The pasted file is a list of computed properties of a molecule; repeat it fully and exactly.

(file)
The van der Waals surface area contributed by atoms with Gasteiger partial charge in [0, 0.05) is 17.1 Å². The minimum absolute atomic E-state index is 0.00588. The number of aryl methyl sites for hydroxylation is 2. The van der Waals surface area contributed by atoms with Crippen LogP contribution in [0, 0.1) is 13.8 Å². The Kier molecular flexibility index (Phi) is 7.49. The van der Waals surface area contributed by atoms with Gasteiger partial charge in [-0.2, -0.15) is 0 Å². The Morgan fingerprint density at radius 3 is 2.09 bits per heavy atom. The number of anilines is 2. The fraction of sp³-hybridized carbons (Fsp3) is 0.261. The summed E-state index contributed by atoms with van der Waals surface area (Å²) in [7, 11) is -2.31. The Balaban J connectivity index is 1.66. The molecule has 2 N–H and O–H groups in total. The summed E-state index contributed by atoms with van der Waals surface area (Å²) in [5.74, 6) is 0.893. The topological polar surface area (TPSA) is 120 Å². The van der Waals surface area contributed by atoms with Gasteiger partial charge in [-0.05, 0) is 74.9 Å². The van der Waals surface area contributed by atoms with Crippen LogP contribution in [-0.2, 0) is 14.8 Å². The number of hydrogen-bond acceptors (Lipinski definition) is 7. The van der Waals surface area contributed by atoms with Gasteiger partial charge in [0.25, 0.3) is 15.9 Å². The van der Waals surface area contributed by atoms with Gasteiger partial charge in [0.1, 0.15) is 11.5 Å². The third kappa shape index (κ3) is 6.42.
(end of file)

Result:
The van der Waals surface area contributed by atoms with Gasteiger partial charge in [0, 0.05) is 17.1 Å². The minimum absolute atomic E-state index is 0.00588. The number of aryl methyl sites for hydroxylation is 2. The van der Waals surface area contributed by atoms with Crippen LogP contribution in [0, 0.1) is 13.8 Å². The Kier molecular flexibility index (Phi) is 7.49. The van der Waals surface area contributed by atoms with Gasteiger partial charge in [-0.2, -0.15) is 0 Å². The Morgan fingerprint density at radius 3 is 2.09 bits per heavy atom. The number of anilines is 2. The fraction of sp³-hybridized carbons (Fsp3) is 0.261. The summed E-state index contributed by atoms with van der Waals surface area (Å²) in [7, 11) is -2.31. The Balaban J connectivity index is 1.66. The molecule has 2 N–H and O–H groups in total. The summed E-state index contributed by atoms with van der Waals surface area (Å²) in [5.74, 6) is 0.893. The topological polar surface area (TPSA) is 120 Å². The van der Waals surface area contributed by atoms with Gasteiger partial charge in [-0.05, 0) is 74.9 Å². The van der Waals surface area contributed by atoms with Crippen LogP contribution in [-0.2, 0) is 14.8 Å². The number of hydrogen-bond acceptors (Lipinski definition) is 7. The van der Waals surface area contributed by atoms with Gasteiger partial charge in [0.25, 0.3) is 15.9 Å². The van der Waals surface area contributed by atoms with Gasteiger partial charge in [0.1, 0.15) is 11.5 Å². The third kappa shape index (κ3) is 6.42.